We’ve been experiencing some rather strange device function crashes, and I’m hoping that someone might have an idea of what the problem is. We’ve got a pretty complex application, and I’ll try to boil things down to their essence.
First off, we running Cuda compilation tools, release 7.5, V7.5.17. A very simplified version of the device function we have is as follows:
__device__ void func(structOfArrayType* aStruct, const uint32_t index, const uint64_t var, const float deltaT)
uint64_t &oneVal = aStruct->memArray1[index];
float &anotherVal = aStruct->memArray2[index];
float yetAnother = aStruct->memArray3[index];
// And then some computation involving the above variables/references.
Initially, we called this function via a function pointer from a kernel (because we need to switch which function gets called at run time). We based this code on the NVIDIA function pointer example code. The kernel (and the code that mallocs and copies all of the device side data) is in one .cu file; the device function is in another. Using the CUDA 6 toolkit on an M2090, this runs fine. Using the 7.5 tools on a K80, it causes “invalid global read”, “address out of bounds” errors. We tried the following:
- We understand from the forum that "cross CUmodule functions cannot be reliably called using function pointers". So, we tried calling the device function directly. Still crashed.
- We Combined the kernel and device functions into a single .cu file; the cudaMalloc still in the second .cu. Called device function via a pointer (now within the same CUmodule). Still crashes.
- Called the function directly. Still crashes.
- Updated our machine with the M2090 to release 7.5 tools (and driver). Now our program crashes on it.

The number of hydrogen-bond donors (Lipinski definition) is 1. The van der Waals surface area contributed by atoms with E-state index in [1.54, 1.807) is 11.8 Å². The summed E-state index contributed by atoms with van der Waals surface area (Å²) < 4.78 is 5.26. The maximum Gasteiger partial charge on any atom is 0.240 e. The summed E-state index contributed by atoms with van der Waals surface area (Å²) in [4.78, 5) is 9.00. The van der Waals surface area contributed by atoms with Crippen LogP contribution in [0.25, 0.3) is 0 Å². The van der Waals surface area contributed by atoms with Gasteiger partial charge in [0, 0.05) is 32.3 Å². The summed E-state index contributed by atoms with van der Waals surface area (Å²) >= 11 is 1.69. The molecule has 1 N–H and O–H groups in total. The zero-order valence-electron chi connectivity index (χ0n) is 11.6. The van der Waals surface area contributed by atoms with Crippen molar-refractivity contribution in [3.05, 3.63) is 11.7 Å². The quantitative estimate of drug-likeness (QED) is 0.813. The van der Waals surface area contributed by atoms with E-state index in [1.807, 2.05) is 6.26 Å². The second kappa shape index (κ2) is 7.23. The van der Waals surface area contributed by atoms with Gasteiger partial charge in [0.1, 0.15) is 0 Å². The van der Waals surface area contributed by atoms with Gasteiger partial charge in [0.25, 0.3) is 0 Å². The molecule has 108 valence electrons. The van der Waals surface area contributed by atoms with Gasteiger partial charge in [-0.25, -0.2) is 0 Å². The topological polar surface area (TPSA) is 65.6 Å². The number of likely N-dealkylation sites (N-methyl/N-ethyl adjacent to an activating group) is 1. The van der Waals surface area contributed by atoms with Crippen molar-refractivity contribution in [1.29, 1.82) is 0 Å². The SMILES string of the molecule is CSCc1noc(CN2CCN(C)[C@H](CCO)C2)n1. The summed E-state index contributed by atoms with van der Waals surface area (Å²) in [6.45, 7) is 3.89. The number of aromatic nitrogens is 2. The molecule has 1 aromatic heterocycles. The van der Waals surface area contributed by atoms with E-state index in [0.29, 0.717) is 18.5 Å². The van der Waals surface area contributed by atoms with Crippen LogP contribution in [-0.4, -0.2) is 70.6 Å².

And now, for a final few bits of strangeness:
- If we add an assert at the start of the device function, something like:
assert( index < aStruct->scalarMember * aStruct->anotherScalarMember );
the program doesn’t crash.
- If we compile with the nvcc -G option, it doesn't crash.
- If we change the floats above to doubles, it doesn't crash.
- If we remove the references above, instead copying values to local variables and then copying back to global memory at the end of the computation, it doesn't crash.
So, does anyone have an idea of what’s going on here? At this point, we’ve pretty much tried systematically eliminating each thing we think might be causing the problem, with no luck. And, of course, other changes that shouldn’t matter fix the problem. Also, we’re doing pretty much exactly the same thing in other code in this program, without any trouble. Thanks!!
- Somewhere in the above sequence, you reduced everything to a single file, that still crashes.
Keep removing things that don’t seem to be necessary.
Try to reduce that file to less than 400 or maybe less than 100 lines of code that still crashes. Then post that file, I’ll bet someone can help you.
Try CUDA 8.0RC. bugs get fixed all the time
You’ve already started down the path of debugging with cuda-memcheck, based on this:
“it causes “invalid global read”, “address out of bounds” errors.”
If you compile with -lineinfo, you can narrow this down to a single line of code that is causing that failure. Once you know that line of code, you can use in-kernel printf to inspect the indexing that is causing the out-of-bounds access. lineinfo gives you the tail of the tiger. Hang onto that tail tightly, and it will lead you to the fault.